PhD Defense Seminar:
Mobile video content today generates more than half of the mobile data traffic. The increasing popularity of mobile video on demand services poses great challenges to mobile operators and content providers.
This thesis focuses on: (1) reducing the size of the video that is delivered to the end user in the maximum achievable video quality, thus optimizing the wireless network bandwidth and the user-perceived QoE, and (2) reducing the energy consumption of a mobile device that is associated to data transfer over the radio interface, thus increasing the device’s battery lifetime. The main contributions have been given in providing the Over-the-Top video optimization and delivery schemes and recommendations on tuning their parameters in order to minimize the bandwidth and energy consumption of mobile video delivery, while maximizing the predictable user-perceived QoE.
By preventing the video to be prefetched on low data rates and tuning the data rate threshold according to statistical properties of available data rates, we show that 20-70% of energy cost can be reduced by opportunistic prefetching, depending on the user’s pattern of available data rates. The data rate values ordered in time that has a large amount of serial correlation and low noise variance, or low average value and high peak-to-mean ratio, are likely to yield the highest energy gains from content prefetching. Moreover, we show that energy gains are the largest when the threshold data rate is set close to an average data rate, due to the highest availability of data rates around this value, and for longer sleep time between the prefetching periods, which increases the probability of moving away from the areas with low data rates.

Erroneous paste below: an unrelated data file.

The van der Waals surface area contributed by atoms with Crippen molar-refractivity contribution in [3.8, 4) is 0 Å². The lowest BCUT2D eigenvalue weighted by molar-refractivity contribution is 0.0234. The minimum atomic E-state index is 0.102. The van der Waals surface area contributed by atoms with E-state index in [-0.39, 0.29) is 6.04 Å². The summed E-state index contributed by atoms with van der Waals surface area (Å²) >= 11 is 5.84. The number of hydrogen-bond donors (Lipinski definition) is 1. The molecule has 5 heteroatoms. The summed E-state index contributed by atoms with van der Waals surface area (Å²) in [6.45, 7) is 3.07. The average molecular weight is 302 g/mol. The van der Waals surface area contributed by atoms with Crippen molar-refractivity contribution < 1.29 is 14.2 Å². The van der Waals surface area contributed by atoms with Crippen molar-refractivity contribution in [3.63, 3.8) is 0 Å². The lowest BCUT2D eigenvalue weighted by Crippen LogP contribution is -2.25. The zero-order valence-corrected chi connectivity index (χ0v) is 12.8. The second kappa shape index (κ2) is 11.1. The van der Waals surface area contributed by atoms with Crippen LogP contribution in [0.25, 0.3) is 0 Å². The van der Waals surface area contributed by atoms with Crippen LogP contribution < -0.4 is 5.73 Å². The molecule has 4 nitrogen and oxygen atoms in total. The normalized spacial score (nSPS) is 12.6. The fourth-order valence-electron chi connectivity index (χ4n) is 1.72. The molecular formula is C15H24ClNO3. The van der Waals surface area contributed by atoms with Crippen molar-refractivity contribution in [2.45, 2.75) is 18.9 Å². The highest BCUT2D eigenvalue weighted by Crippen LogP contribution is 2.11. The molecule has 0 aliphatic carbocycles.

Next, we focus on QoE-aware mobile video delivery solutions that are more bandwidth efficient without compromising the user-perceived video quality. They deliver a video over a varying data rate channel that is optimized for viewing on a mobile device in the highest perceptual video quality that can be achieved in the given video and network conditions. An optimized video consists of short segments in the minimum resolutions that satisfy the target perceptual video quality and have up to 60% reduced size compared to the video in the corresponding fixed video resolution, without perceptible quality difference. The delivery is performed by on demand download, context-aware pref etching, or in real time using the QoE-aware adaptive video streaming that runs over Dynamic Adaptive video Streaming over HTTP (DASH). By limiting the maximum bitrates of the requested video segments and using the remaining throughput to prefetch optimized video segments in advance of playout, we show that QoE-aware adaptive video streaming maintains a more stable perceptual video quality than DASH despite the fluctuations of the channel bandwidth, while using fewer number of bits, which improves a user-perceived QoE.
The results of this thesis can help operators and content providers to reduce their costs and provide more content to their users at the same (or cheaper) price.